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Eli Manning’s Giants career plunges into uncertainty

Manning

Once again, the Giants are 0-2. Once again, things look bleak for coach Tom Coughlin.

Perhaps once again, Coughlin will respond to being on the hot seat by winning a Super Bowl.

Don’t hold your breath, or any other bodily function. The Giants have flaws, starting with both lines of scrimmage. The five-man wall of blockers that worked seamlessly and seven-man front on defense that created havoc have become a distant memory, three years after the team’s most recent NFL championship.

But amid plenty of complaints about the head coach and the offensive line and the defensive line and the new offense, one guy gets a pass. Maybe it’s because of those throws for the ages in a pair of memorable Super Bowl victories. Maybe it’s the famous last name. Maybe it’s because of the easygoing demeanor, the nervous smile, and the personality that cries out anything but “starting NFL quarterback.”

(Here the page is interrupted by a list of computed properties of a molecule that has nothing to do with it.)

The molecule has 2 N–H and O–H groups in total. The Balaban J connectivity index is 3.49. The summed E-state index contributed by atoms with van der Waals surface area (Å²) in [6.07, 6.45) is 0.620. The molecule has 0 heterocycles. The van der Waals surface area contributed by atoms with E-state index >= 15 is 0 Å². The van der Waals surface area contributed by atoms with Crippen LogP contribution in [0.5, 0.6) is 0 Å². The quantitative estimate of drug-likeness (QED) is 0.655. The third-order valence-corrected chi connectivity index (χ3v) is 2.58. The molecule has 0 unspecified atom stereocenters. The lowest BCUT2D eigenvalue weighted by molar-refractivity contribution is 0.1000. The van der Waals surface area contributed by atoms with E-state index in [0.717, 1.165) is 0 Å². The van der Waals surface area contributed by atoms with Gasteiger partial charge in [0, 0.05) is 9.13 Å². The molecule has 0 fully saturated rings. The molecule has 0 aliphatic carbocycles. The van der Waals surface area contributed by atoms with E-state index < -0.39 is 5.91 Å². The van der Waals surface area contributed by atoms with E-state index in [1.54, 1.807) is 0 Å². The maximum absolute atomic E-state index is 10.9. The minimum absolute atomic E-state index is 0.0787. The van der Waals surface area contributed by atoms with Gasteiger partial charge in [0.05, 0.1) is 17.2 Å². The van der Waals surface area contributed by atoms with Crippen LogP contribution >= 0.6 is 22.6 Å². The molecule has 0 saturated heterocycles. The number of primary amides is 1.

As Rodney Harrison of NBC’s Football Night in America declared after Sunday’s loss to the Cardinals, Eli Manning gets a pass for those Super Bowl wins. That won’t last much longer; with four interceptions in two games (on pace for 32 this year), Eli isn’t far from being back in the position he occupied after an ugly November 2007 loss at home to the Vikings. With his rookie contract chugging toward its conclusion, some openly asked whether it was time to look for another quarterback.

Of course, Eli followed that by leading a playoff run and, eventually, a historic march to a Super Bowl win, one that stopped the Patriots from going 19-0. With a salary of $17 million for 2015, anything other than a similarly dramatic turnaround could mean that Eli, like his brother Peyton Manning, will finish his career with another team.

Especially if, after the season, there’s another coach and/or another General Manager in New York.